Liberal Arts or The Art of Schmoozing – Social Skills in the Stacks

When I first arrived at Colgate, I thought the fact that we didn’t have a library was just about the coolest thing ever. I do gloat on occasion that I managed to get through my first four semesters of college without those glorious stacks. But since the new library opened, I have logged my fair share of library hours. Maybe my classes got harder, or maybe it finally dawned on me that dorm rooms were made for just about everything besides studying. In this breeding ground of slurred speech and quasi-coherent conversations we call Colgate, I have come to realize the library is one of the few places I wouldn’t be ashamed if my mom happened to listen in on the conversation.

The library remains a bastion of civility in a community known for its bacchanalian nature. But just like a five year old with his food at the dinner table, Colgate students like to keep their separate lives from touching. We don’t like to mix work and pleasure, except come Sunday morning when the “hair of the dog” is just about the only thing that can subdue our vexatious veisalgia. At 11 p.m. on a Friday night, you are probably equally as likely to find a student having an intellectual conversation as you are of finding a non pre-med in the library.

The library is, in a way, a charming reprise from the alcohol saturated pattern of interaction that we are so aptly acquainted with during our time at Colgate. Maybe it’s the plethora of knowledge found amongst the stacks of books, or maybe it’s because the bartender is replaced by a barista, but the library brings out the most intellectual side of the most casual social interactions.

More than once I’ve walked through the library Sunday afternoon and had conversations with friends who were making no more than garbled attempts at the English language 12 hours earlier. Usually fraternity parties aren’t a symposium to discuss the merits of 18th century French poetry. A fieldtrip to the Jug doesn’t lend itself well to the perfection of the Aristotelian ethical code. Achieving the “good life” requires no more than a Mary Special, a couple of lousy dance moves and a pretense for a good time. At Colgate, fun has replaced temperance as the fourth Cardinal Virtue.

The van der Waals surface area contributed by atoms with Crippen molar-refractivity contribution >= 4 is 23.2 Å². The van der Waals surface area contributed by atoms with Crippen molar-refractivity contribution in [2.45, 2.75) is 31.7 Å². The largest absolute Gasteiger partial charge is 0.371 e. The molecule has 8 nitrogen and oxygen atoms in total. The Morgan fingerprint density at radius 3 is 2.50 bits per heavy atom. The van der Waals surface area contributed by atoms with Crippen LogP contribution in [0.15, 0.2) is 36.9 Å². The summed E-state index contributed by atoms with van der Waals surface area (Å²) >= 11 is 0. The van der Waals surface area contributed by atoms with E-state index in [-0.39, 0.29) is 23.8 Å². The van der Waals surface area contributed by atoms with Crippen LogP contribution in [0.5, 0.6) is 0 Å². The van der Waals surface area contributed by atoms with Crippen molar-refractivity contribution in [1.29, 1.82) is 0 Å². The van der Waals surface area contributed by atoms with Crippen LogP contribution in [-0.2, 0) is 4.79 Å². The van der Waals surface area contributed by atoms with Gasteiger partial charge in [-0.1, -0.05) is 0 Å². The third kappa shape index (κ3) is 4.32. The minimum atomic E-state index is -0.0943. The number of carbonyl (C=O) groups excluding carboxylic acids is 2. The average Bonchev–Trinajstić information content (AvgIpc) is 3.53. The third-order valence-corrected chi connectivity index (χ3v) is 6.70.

However, the fact of the matter remains, that in most places not called Hamilton, it is necessary to function in social situations while simultaneously being coherent, intellectual and witty. So while the typical conversation at Colgate is latent with a particular toxic mix of chauvinistic idiosyncrasies, we are required to relate to others in intelligent and genuine ways in the world beyond. It’s true, people do talk about other stuff besides A-Rod’s steroid habits, Jagerbombs and last night’s debauchery.

I’d say of all the places we think of as social at Colgate, the library trumps just about nothing, yet within its stacks we acquire and perfect the ability to interact with others despite the lucid awareness of sobriety. The library is one of the few places where cerebral conversation isn’t met with pejorative disinterest. In fact, here at Colgate, the library may be the only social setting in which conversing with any morsel of intellectual insight isn’t hung with a hue of haughty pretentiousness.

When we converse socially in the library our intellect fuels curiosity, wit inspires laughter and the interaction of minds allows us to connect with one another. I am reluctant to admit that more than likely it is the social skills we pick up between the stacks rather than the skills we learn between drinks that will serve us best down the road. I am just glad all the procrastinating turned out to be so productive.